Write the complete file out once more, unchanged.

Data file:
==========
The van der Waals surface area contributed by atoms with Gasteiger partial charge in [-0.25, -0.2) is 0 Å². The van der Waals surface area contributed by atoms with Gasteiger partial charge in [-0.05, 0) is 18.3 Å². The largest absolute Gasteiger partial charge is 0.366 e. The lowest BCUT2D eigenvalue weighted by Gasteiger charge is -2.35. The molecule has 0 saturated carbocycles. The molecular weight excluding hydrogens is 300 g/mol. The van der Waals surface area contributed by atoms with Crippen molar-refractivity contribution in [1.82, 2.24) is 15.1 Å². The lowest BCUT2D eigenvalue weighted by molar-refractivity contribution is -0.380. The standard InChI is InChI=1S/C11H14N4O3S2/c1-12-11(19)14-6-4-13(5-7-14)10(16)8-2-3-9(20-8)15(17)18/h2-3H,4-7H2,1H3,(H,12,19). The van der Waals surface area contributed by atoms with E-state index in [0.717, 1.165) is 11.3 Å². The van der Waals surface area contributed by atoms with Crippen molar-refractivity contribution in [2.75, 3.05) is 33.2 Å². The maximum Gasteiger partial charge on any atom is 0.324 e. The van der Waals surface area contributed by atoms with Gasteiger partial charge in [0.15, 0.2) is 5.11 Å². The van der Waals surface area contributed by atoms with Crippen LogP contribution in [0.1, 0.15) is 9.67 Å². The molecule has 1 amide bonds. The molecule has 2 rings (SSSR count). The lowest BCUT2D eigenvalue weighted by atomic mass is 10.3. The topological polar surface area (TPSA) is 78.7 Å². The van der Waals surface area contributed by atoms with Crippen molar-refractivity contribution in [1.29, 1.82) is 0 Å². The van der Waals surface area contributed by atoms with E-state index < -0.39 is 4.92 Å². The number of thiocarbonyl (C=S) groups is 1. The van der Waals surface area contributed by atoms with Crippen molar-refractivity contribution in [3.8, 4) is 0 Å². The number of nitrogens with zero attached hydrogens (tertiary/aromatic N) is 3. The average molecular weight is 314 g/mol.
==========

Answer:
The van der Waals surface area contributed by atoms with Gasteiger partial charge in [-0.25, -0.2) is 0 Å². The van der Waals surface area contributed by atoms with Gasteiger partial charge in [-0.05, 0) is 18.3 Å². The largest absolute Gasteiger partial charge is 0.366 e. The lowest BCUT2D eigenvalue weighted by Gasteiger charge is -2.35. The molecule has 0 saturated carbocycles. The molecular weight excluding hydrogens is 300 g/mol. The van der Waals surface area contributed by atoms with Crippen molar-refractivity contribution in [1.82, 2.24) is 15.1 Å². The lowest BCUT2D eigenvalue weighted by molar-refractivity contribution is -0.380. The standard InChI is InChI=1S/C11H14N4O3S2/c1-12-11(19)14-6-4-13(5-7-14)10(16)8-2-3-9(20-8)15(17)18/h2-3H,4-7H2,1H3,(H,12,19). The van der Waals surface area contributed by atoms with E-state index in [0.717, 1.165) is 11.3 Å². The van der Waals surface area contributed by atoms with Crippen molar-refractivity contribution in [2.75, 3.05) is 33.2 Å². The maximum Gasteiger partial charge on any atom is 0.324 e. The van der Waals surface area contributed by atoms with Gasteiger partial charge in [0.15, 0.2) is 5.11 Å². The van der Waals surface area contributed by atoms with Crippen LogP contribution in [0.1, 0.15) is 9.67 Å². The molecule has 1 amide bonds. The molecule has 2 rings (SSSR count). The lowest BCUT2D eigenvalue weighted by atomic mass is 10.3. The topological polar surface area (TPSA) is 78.7 Å². The van der Waals surface area contributed by atoms with Crippen molar-refractivity contribution in [1.29, 1.82) is 0 Å². The van der Waals surface area contributed by atoms with E-state index < -0.39 is 4.92 Å². The number of thiocarbonyl (C=S) groups is 1. The van der Waals surface area contributed by atoms with Crippen molar-refractivity contribution in [3.8, 4) is 0 Å². The number of nitrogens with zero attached hydrogens (tertiary/aromatic N) is 3. The average molecular weight is 314 g/mol.